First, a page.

- The Washington Times - Monday, February 6, 2006

Along with homeland security and defense, President Bush is proposing spending increases for initiatives in energy, science and education in what otherwise is an austere 2007 budget.

Although the proposed budget reduces or eliminates 141 programs and keeps a tight rein on most domestic spending, it seeks more money to combat rising costs for energy and health care and to improve the nation’s global competitiveness in the areas of math and science.

Much of this falls under the president’s American Competitiveness Initiative, which would extend the research and development tax break for businesses, improve math and science curricula and recruit teachers in those areas, and increase the federal commitment to scientific research.

Mr. Bush is requesting $5.9 billion in 2007 for the initiative and $136 billion over 10 years, including doubling to $20 billion by the end of 2015 the amount the government spends on basic research at the National Science Foundation, the Department of Energy’s Office of Science, and the Department of Commerce’s National Institute of Standards and Technology.

The emphasis would be on research that is most likely to boost economic competitiveness, including alternative fuels, faster computers and energy-efficient lighting. For 2007, NSF funding would increase by 7.9 percent to $5.8 billion, the Office of Science would receive $505 million more than last year, and the NIST would gain $75 million more for research.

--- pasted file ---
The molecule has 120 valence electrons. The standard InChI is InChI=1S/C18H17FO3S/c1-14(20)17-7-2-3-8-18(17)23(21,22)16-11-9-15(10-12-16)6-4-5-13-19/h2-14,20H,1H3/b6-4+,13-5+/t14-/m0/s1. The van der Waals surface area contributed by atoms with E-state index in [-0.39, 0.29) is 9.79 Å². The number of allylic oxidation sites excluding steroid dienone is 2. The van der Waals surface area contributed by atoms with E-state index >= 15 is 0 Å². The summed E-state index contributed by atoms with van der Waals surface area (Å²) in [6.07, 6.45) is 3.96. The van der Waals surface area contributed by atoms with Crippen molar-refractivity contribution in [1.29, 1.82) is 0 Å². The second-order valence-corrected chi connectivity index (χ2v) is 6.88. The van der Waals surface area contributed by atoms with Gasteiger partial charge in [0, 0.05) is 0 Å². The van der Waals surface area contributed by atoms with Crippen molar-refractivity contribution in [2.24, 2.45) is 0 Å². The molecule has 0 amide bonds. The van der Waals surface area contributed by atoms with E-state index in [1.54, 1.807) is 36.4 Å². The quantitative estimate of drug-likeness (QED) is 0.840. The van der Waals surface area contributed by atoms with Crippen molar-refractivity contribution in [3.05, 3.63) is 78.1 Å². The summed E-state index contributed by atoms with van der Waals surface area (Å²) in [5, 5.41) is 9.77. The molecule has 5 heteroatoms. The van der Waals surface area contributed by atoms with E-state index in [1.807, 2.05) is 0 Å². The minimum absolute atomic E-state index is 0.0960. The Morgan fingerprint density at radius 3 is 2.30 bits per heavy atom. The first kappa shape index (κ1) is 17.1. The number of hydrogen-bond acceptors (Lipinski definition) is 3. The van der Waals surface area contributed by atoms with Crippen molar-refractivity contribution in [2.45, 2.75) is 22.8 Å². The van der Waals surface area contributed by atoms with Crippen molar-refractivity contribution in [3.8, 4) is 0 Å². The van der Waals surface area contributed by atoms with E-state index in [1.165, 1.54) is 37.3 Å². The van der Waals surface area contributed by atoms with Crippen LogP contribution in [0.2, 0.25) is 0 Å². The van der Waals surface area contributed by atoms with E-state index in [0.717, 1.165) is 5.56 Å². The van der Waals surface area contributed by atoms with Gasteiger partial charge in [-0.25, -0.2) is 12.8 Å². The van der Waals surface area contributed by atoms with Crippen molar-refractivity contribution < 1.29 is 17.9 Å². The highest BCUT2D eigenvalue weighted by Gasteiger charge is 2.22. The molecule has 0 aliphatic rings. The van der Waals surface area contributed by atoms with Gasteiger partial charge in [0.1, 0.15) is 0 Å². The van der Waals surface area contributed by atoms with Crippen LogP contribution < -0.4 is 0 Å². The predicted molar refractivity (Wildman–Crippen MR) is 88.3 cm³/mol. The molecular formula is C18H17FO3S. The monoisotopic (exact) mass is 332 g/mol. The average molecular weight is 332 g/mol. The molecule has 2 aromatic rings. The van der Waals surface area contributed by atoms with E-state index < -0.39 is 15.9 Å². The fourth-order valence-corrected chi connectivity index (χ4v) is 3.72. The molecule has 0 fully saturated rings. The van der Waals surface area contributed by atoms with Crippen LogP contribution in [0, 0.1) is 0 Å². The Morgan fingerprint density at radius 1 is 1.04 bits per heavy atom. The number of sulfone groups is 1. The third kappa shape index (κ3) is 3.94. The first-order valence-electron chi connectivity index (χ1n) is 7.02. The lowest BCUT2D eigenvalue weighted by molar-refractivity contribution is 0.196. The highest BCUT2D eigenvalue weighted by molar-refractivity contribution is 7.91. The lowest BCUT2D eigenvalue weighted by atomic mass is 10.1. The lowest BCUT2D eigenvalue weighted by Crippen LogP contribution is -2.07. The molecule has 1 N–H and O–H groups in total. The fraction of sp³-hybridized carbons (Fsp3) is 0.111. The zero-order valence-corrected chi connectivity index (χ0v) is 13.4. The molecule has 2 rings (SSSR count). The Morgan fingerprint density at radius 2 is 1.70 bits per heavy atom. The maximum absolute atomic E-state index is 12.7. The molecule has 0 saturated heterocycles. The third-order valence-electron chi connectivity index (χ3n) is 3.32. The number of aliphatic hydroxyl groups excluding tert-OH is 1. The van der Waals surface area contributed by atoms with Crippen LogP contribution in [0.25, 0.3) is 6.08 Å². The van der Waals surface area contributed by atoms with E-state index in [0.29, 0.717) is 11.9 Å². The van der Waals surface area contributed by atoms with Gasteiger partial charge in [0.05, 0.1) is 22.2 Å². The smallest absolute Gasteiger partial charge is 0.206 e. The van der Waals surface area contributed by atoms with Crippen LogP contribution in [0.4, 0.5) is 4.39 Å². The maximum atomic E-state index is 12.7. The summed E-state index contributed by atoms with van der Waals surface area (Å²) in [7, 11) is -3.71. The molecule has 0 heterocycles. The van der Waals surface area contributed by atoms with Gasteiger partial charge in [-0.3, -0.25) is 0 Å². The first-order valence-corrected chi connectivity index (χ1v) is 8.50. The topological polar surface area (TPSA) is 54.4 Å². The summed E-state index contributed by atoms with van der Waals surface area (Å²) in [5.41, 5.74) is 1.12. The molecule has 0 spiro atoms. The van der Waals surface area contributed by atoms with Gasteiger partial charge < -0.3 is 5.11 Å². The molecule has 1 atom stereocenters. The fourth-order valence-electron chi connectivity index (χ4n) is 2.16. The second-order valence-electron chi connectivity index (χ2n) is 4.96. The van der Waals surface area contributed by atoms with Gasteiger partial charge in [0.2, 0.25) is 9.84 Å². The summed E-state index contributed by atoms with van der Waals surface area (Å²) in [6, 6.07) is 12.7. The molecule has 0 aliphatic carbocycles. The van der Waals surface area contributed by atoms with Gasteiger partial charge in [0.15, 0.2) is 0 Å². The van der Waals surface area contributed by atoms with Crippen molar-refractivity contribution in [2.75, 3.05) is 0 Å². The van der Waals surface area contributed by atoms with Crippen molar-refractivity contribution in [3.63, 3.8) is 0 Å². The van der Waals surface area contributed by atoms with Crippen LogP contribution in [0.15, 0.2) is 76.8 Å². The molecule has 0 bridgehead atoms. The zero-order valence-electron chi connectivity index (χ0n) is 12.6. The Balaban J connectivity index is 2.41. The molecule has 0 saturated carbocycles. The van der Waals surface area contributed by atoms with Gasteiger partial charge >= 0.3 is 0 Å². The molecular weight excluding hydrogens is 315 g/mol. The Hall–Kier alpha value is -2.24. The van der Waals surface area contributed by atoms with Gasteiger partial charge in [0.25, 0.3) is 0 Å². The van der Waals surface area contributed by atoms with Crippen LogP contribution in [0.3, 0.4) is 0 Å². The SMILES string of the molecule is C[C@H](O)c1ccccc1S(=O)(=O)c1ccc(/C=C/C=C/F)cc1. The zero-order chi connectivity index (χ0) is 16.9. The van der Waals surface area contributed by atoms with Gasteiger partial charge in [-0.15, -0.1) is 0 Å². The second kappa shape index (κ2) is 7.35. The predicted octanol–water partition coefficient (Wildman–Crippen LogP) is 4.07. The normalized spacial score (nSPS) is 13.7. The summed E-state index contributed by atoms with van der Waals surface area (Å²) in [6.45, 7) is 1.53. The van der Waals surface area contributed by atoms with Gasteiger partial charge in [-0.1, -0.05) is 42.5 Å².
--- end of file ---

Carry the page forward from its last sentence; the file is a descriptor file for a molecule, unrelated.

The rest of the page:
The president’s energy initiative aims to reduce dependence on oil from the Middle East, replacing 75 percent of oil imports from that region by 2025. Part of this would come through the investment in scientific research for alternative fuels. The budget also includes a $42 million package aimed at enhancing the availability of affordable gas, oil and other energy resources.

The Bureau of Land Management would receive an increase of $9 million, under Mr. Bush’s request, to process an anticipated record number of permit applications to drill for oil on federal land.

In health care, Mr. Bush wants improvements to health savings accounts, including increasing maximum contributions and making it easier to move the accounts to new jobs or new states.

The proposed budget aims to build 80 health centers in poor rural counties and allocates $188 million for an initiative to combat the spread of HIV/AIDS, particularly among minorities.

The Department of Homeland Security would receive a $2.3 billion increase, and general homeland security initiatives across government agencies would be given a $3.2 billion increase, or 8 percent more than last year.

The spending plan allows for 1,500 more border patrol agents and 6,000 more detention beds to help secure the borders. The Defense Department would receive $439.3 billion, a 7 percent increase over this year.

Mr. Bush also is requesting $322 million for Agriculture Department programs aimed at protecting the nation’s food supply from natural or terrorist attacks, an increase of $69 million over 2006.

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